Du måste aktivera javascript för att sverigesradio.se ska fungera korrekt och för att kunna lyssna på ljud. Har du problem med vår sajt så finns hjälp på http://kundo.se/org/sverigesradio/

Asylum rejected: sent back to Afghanistan

Published torsdag 18 december 2014 kl 15.06
"No reason why they should send me back"
(1:46 min)
Fredrik Bengtsson. Photo: Isabelle Eriksson/Sveriges Radio.
Fredrik Bengtsson. Photo: Isabelle Eriksson/Sveriges Radio.

Sweden is generally considered to have a generous asylum policy but there are still those whose applications are denied, and this week several were sent back to Afghanistan.

This week a plane flew from Stockholm to Kabul in Afghanistan, carrying several people whose asylum claims had been rejected.

Fredrik Bengtsson is head of press relations at the Migration Board.

"We are aware that the situation in Afghanistan is very difficult in certain areas and this is why most Afghans that apply for asylum in Sweden get it. But not everyone has the right to stay," Bengtsson told Radio Sweden.

One of those deported was Mirveis Rahimi. His partner has got asylum in Sweden and they have just had a daughter. But, he still has to return to Afghanistan and apply for asylum from there.

"The ambassador got me a passport. I told that to the staff here but they said there was nothing they could do. They said I haven't applied for asylum for my daughter and she isn't registered; but today she is registered and we have applied for asylum at the Migration Board. I can't think of any reason why they would send me back to my home country," Rahimi said.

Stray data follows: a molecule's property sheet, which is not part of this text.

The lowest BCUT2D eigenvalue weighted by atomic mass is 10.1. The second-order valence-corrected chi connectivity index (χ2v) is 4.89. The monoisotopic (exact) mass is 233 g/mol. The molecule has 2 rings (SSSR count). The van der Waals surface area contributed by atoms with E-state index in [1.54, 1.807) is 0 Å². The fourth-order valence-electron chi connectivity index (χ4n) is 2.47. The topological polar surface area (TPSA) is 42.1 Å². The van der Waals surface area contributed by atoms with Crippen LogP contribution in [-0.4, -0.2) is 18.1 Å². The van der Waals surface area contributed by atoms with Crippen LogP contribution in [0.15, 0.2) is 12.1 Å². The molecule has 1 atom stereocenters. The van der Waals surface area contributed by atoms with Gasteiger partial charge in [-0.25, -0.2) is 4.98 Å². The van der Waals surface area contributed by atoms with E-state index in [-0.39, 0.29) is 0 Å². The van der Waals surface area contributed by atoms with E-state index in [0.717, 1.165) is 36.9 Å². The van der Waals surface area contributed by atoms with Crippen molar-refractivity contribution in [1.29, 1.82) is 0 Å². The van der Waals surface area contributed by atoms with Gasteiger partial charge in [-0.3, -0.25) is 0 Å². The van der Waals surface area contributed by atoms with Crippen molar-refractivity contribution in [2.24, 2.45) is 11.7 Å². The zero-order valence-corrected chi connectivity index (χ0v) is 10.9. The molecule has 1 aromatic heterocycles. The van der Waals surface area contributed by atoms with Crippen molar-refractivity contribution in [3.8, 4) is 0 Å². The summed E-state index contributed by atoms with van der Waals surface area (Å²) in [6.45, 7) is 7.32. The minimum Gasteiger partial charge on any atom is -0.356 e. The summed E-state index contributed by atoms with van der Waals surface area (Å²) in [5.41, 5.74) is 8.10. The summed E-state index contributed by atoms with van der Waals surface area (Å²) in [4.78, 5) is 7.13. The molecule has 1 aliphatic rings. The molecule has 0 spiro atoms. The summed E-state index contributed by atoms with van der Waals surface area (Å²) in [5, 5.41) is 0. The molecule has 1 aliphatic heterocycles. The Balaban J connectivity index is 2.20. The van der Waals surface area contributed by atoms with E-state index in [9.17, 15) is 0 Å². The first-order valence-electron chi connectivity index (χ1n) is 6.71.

Several of those deported on the plane were people who were under 18 when they came to Sweden. And the fact that they were not granted asylum in Sweden is not strange, says Fredrik Bengtsson at the Migration Board.

"It's a major misunderstanding that just being a child will give you a residence permit. It is about whether someone needs protection. That is what the decision is about," Bengtsson said.

But for another asylum seeker, Vali Ahmed, things ended a differently. He was scheduled for deportation with the rest but at the last minute a decision came from the Migration Board that his case is going to be reconsidered. He did not have to board the plane.

Our journalism is based on credibility and impartiality. Swedish Radio is independent and not affiliated to any political, religious, financial, public or private interests.
Har du frågor eller förslag gällande våra webbtjänster?

Kontakta gärna Sveriges Radios supportforum där vi besvarar dina frågor vardagar kl. 9-17.

Du hittar dina sparade avsnitt i menyn under "Min lista".